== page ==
Monday, January 5, 2015
An anonymous young woman murdered in a run-down hotel, all identifying characteristics dissolved by acid.
A father publicly beheaded in the blistering heat of a Saudi Arabian public square.
A notorious Syrian biotech expert found eyeless in a Damascus junkyard.
Smoldering human remains on a remote mountainside in Afghanistan.
A flawless plot to commit an appalling crime against humanity.
One path links them all, and only one man can make the journey.
Pilgrim. -- Atria/Emily Bestler
I have heard so many wonderful things about I AM PILGRIM by Terry Hayes. I knew I wanted to read it and feature it on Mystery Mondays, so I checked it out of the library when the hardcover came out. Unfortunately, I never got around to reading it before it was due! Fortunately, I was pitched the trade paperback version of the novel and my father did have the time. Here are his thoughts:
When I first looked at I AM PILGRIM by Terry Hayes I was intimidated by the more than 600 pages of small print. However it didn’t take more than reading a few pages to realize this was a terrific thriller.
It begins with a murder of a woman in a trashy New York hotel where all identifying features have been erased by acid. NYPD Homicide Lieutenant Ben Bradley calls in a retired member of one of the most secret US intelligent agencies because he wrote the definitive book on forensic criminal investigation – a book that apparently was read by the killer. Ironically it was the same book that allowed Bradley to track this agent down despite his constant changing of identities.
At this point the author uses flashbacks to tell the story of the agent’s outstanding career from his life as an adopted son of wealthy parents, his necessary killing of his boss in Russia to his entanglement with a powerful Greek gang.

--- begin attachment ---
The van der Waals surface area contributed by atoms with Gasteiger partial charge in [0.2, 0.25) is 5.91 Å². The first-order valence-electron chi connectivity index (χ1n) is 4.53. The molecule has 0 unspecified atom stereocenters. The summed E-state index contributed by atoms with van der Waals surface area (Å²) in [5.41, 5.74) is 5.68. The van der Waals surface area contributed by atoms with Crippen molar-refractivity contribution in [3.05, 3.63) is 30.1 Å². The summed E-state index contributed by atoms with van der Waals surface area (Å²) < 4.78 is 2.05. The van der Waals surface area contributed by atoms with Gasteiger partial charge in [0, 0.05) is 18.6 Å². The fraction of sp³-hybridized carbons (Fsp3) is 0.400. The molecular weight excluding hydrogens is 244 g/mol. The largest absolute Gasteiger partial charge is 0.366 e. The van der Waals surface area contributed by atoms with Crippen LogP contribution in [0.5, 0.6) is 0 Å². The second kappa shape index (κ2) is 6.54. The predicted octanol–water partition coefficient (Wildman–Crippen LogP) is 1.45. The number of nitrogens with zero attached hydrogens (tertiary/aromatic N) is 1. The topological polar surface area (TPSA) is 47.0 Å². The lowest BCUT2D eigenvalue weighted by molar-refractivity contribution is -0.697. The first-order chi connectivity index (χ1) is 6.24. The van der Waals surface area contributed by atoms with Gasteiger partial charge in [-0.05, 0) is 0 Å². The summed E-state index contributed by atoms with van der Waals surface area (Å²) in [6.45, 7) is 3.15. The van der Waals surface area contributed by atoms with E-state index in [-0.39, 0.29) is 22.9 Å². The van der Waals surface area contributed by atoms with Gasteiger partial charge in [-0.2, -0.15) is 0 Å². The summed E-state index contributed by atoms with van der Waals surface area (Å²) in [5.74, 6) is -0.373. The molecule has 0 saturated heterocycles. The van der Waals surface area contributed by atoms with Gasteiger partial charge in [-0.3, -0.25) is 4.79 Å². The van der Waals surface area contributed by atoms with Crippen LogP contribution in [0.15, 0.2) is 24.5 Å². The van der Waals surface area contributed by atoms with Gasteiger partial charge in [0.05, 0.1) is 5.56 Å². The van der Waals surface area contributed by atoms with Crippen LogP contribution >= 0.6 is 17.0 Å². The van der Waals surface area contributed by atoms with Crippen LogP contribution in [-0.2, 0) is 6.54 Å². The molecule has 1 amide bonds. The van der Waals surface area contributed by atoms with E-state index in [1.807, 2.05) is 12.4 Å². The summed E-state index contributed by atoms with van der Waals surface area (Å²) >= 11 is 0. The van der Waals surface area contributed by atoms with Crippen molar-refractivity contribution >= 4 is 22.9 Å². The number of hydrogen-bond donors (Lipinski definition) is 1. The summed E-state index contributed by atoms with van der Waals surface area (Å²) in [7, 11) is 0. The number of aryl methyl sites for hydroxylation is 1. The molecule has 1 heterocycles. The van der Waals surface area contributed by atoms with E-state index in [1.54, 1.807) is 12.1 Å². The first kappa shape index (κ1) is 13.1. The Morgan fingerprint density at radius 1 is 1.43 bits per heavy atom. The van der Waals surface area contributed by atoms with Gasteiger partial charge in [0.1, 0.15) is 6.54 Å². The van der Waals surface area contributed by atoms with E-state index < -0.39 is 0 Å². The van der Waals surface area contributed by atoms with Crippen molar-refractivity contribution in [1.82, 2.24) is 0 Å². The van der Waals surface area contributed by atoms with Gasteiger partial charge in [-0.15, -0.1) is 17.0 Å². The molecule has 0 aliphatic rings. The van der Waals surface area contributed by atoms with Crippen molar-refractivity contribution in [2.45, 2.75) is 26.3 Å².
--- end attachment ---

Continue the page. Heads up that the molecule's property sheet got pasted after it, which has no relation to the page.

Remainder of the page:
As our agent is working the homicide case in New York the book cuts away to Saudi Arabia where a teenage boy watches his father being beheaded in a public square in Jeddah. The boy later becomes the terrorist known as Saracen who is determined to wage war on America. Over several decades, Saracen wanders from Saudi Arabia to Bahrain to Afghanistan to Germany to Turkey. Along the way, with the destruction of America always on his mind, he fights the Soviets, becomes a doctor, leaves a notorious biotech expert to die in a junk yard and infects three foreigners with a lethal dose of small pox and watches them die in agony.
Once the United States learns of the small pox deaths, the retired agent is called back to duty to track down Saracen before he can inflict his dangerous virus on the United States. Using the murder of a wealthy American as an excuse to travel to Turkey, the agent now using the code name “Pilgrim” begins his investigation. From this point it becomes clear that the story is headed to a showdown between the radical jihadist and the seasoned American secret agent.
The author utilizes several interesting subplots, a significant amount of death and destruction and nonstop suspense to hold the readers’ interest. Another effective technique is the use of “Pilgrim” as the story narrator. Even though the author neatly pulls together all the subplots including the New York murder and the murder of the wealthy American in Turkey at the end, he left enough loose threads for a sequel. Since author Terry Hayes is a producer and writer of several movies, it is not a surprise that he is working on an adaption for the big screen.
I AM PILGRIM is one of the best thrillers I’ve read in a long time and I recommend it to all who enjoy this genre.
Thanks to the publisher for providing a review copy of this novel and to Booking Pap Pap for his review.
Mystery Mondays is a regular feature where I review all types of mystery books -- traditional mysteries, suspense/thrillers, and even cozies! Please feel free to share your thoughts on any recent mystery books that you've read. Mystery Mondays is a regular feature where I review all types of mystery books -- traditional mysteries, suspense/thrillers, and even cozies! Please feel free to share your thoughts on any recent mystery books that you've read.